Recent Advances in Epidemiology of Brain Tumors

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2 Recent Advances in Epidemiology of Brain Tumors

In this chapter, we describe recent advances and challenges in the study of the epide-miology of brain tumors. We highlight the following: refinements in the histological categorization of brain tumors; progress in our understanding of the descriptive epidemiology of brain tumors; and advances in identifying both prognostic and causal factors associated with brain tumors. We focus on developments made in the past decade; however, where relevant or compelling, we briefly summarize literature preceding this period. Because approximately 75% of all primary brain tumors are classified as glioma or meningioma, we primarily discuss these more common brain tumors and further restrict our attention to research on adult brain tumors.

Refinements in Histological Categorization of Brain Tumors and Associated Developments

The International Classification of Diseases for Oncology, Third Edition (ICD-O-3) is the standard classification system for the registration of cancers in the United States (and most areas of the world) and contains widely-accepted histologic categories of brain tumors. Brain tumors are classified into the following major histologic groupings: tumors of neuroepithelial tissue (hereafter referred to as glioma, including astrocytoma [grade II], anaplastic astrocytoma [grade III], glioblastoma [grade IV], oligodendroglioma, and ependymoma), tumors of meninges (including meningioma and hemangioblastoma), germ cell tumors, and tumors of the sellar region (including pituitary tumors and craniopharyngioma). Glioma is the most common histological category, followed by meningioma, the category that includes the highest proportion of benign brain tumors (approximately 96% of meningiomas are considered benign).1 Criteria for classifying brain tumors have varied substantially across time and geographic region. Prior to the past decade, most epidemiologic studies presented results for crude categories such as “all central nervous system (CNS) tumors” or “brain tumors.” It is now well established that both the descriptive and analytic epidemiology of brain tumors varies considerably according to histologic grouping. A meaningful contribution of the Central Brain Tumor Registry of the United States (CBTRUS), which collects information on brain tumors occurring among residents of 19 U.S. states, has been the presentation of descriptive statistics according to categories detailed in the ICD-O-3.1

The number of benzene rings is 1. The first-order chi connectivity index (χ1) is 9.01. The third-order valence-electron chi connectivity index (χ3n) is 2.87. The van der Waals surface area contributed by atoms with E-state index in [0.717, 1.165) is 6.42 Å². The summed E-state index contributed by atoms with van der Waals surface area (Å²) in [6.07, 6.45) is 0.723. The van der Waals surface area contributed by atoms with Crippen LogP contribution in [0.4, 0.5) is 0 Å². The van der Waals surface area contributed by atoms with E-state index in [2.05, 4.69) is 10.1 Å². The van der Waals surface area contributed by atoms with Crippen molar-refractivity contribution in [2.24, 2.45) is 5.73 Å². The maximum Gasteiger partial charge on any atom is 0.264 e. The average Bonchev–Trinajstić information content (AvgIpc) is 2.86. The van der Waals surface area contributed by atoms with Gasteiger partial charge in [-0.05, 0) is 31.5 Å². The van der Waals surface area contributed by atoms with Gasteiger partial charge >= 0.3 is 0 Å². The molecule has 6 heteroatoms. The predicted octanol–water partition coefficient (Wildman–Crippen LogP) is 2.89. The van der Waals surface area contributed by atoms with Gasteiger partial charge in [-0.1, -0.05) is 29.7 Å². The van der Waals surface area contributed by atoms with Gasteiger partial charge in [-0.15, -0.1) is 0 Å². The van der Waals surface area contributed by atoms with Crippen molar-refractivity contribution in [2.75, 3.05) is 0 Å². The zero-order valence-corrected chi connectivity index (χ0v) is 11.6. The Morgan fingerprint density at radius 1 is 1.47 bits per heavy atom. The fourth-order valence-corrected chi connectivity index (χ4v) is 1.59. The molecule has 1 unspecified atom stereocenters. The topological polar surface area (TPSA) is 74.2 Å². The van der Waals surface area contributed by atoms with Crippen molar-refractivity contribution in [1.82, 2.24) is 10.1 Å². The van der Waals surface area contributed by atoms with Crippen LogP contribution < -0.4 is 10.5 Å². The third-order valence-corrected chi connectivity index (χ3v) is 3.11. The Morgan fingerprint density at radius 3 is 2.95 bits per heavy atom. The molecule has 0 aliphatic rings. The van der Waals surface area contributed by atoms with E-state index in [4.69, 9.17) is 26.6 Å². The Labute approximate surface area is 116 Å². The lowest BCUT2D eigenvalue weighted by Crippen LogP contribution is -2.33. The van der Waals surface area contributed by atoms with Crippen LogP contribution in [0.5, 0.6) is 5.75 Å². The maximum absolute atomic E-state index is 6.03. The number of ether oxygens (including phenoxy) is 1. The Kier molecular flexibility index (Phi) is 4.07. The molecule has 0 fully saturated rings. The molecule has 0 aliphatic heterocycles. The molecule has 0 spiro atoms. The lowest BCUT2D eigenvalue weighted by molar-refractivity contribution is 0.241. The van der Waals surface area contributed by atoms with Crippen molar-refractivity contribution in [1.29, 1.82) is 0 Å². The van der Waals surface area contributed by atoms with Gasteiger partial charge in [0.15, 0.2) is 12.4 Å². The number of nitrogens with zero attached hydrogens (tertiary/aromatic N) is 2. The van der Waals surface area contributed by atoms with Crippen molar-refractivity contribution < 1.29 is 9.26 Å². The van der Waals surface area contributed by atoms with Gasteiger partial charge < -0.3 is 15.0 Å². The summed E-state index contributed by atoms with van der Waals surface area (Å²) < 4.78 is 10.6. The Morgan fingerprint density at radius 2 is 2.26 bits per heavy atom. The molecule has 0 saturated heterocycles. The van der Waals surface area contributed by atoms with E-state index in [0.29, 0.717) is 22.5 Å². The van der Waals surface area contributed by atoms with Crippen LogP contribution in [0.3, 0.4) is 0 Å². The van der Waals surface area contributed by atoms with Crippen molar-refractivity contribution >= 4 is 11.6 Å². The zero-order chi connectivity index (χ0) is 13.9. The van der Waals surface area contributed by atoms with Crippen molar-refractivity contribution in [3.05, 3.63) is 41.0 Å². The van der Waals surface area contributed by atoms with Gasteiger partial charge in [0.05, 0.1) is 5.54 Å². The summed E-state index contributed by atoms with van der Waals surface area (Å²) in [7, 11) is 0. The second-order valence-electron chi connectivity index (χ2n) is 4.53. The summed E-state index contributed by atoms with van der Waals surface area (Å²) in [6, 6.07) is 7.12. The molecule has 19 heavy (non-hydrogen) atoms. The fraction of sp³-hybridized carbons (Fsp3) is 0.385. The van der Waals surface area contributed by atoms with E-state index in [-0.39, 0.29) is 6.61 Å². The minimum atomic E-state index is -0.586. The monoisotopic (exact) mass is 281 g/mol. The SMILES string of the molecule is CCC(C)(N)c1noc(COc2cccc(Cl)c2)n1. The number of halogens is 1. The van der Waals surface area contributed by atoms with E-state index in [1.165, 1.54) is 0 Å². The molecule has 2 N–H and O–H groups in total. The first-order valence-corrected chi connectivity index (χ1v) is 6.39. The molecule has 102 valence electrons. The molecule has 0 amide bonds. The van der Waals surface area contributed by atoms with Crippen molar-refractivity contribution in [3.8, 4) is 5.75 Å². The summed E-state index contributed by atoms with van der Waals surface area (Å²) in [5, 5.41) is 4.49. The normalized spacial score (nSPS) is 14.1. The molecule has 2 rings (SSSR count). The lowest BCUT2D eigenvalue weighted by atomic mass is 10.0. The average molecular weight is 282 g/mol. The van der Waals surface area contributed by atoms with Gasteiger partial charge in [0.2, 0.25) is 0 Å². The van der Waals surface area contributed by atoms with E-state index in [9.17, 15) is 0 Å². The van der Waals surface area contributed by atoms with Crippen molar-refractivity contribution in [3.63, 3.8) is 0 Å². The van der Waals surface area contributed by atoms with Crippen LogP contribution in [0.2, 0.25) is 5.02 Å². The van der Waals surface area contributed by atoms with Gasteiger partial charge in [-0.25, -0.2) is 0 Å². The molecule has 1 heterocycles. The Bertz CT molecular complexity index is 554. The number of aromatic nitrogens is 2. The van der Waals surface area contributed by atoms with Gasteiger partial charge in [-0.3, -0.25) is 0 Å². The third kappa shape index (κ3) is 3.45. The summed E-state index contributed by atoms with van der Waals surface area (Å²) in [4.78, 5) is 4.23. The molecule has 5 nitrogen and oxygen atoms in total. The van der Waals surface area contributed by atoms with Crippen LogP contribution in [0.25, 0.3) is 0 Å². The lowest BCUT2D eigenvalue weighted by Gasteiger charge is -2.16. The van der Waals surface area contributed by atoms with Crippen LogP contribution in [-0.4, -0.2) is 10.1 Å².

Progress in Understanding the Descriptive Epidemiology of Brain Tumors

Glioma incidence rates increased during the 1970s and 1980s (probably reflecting the use of new diagnostic imaging technologies2) and have remained relatively stable since the 1980s. Incidence rates for high grade gliomas among older age groups have increased over time from the late 1970s to the early 1990s, as have those for oligodendroglioma and mixed tumor histologies at the expense of less specific histologies.2 A similar description of American meningioma incidence rates over time is not possible, because benign brain tumors were only recently required to be reported to American central cancer registries. However, Klaeboe et al.3 report an increase in European meningioma incidence rates, which is also probably explained by new imaging technology introduced in the 1970s.